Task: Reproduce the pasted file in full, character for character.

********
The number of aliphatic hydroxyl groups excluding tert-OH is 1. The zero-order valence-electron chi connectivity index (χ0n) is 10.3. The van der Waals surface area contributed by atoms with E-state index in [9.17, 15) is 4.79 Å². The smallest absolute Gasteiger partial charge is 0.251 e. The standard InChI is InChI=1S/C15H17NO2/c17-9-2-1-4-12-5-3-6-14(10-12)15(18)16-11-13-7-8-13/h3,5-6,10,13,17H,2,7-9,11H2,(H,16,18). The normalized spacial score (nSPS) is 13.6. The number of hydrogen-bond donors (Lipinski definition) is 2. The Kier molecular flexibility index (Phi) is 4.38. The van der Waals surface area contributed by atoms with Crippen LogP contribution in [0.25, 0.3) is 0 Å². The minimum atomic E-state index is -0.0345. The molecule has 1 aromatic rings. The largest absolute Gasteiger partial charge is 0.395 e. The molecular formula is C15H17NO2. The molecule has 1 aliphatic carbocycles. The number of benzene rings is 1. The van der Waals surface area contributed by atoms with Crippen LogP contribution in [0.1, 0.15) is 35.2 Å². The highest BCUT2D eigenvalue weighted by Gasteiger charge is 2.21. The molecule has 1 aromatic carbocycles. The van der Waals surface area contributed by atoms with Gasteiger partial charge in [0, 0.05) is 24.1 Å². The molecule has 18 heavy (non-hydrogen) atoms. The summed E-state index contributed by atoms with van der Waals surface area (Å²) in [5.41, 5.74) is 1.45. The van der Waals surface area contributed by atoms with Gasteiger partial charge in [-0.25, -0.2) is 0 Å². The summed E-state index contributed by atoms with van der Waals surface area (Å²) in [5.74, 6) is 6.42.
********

The number of aliphatic hydroxyl groups excluding tert-OH is 1. The zero-order valence-electron chi connectivity index (χ0n) is 10.3. The van der Waals surface area contributed by atoms with E-state index in [9.17, 15) is 4.79 Å². The smallest absolute Gasteiger partial charge is 0.251 e. The standard InChI is InChI=1S/C15H17NO2/c17-9-2-1-4-12-5-3-6-14(10-12)15(18)16-11-13-7-8-13/h3,5-6,10,13,17H,2,7-9,11H2,(H,16,18). The normalized spacial score (nSPS) is 13.6. The number of hydrogen-bond donors (Lipinski definition) is 2. The Kier molecular flexibility index (Phi) is 4.38. The van der Waals surface area contributed by atoms with Crippen LogP contribution in [0.25, 0.3) is 0 Å². The minimum atomic E-state index is -0.0345. The molecule has 1 aromatic rings. The largest absolute Gasteiger partial charge is 0.395 e. The molecular formula is C15H17NO2. The molecule has 1 aliphatic carbocycles. The number of benzene rings is 1. The van der Waals surface area contributed by atoms with Crippen LogP contribution in [0.1, 0.15) is 35.2 Å². The highest BCUT2D eigenvalue weighted by Gasteiger charge is 2.21. The molecule has 1 aromatic carbocycles. The van der Waals surface area contributed by atoms with Gasteiger partial charge in [0, 0.05) is 24.1 Å². The molecule has 18 heavy (non-hydrogen) atoms. The summed E-state index contributed by atoms with van der Waals surface area (Å²) in [5.41, 5.74) is 1.45. The van der Waals surface area contributed by atoms with Gasteiger partial charge in [-0.25, -0.2) is 0 Å². The summed E-state index contributed by atoms with van der Waals surface area (Å²) in [5.74, 6) is 6.42.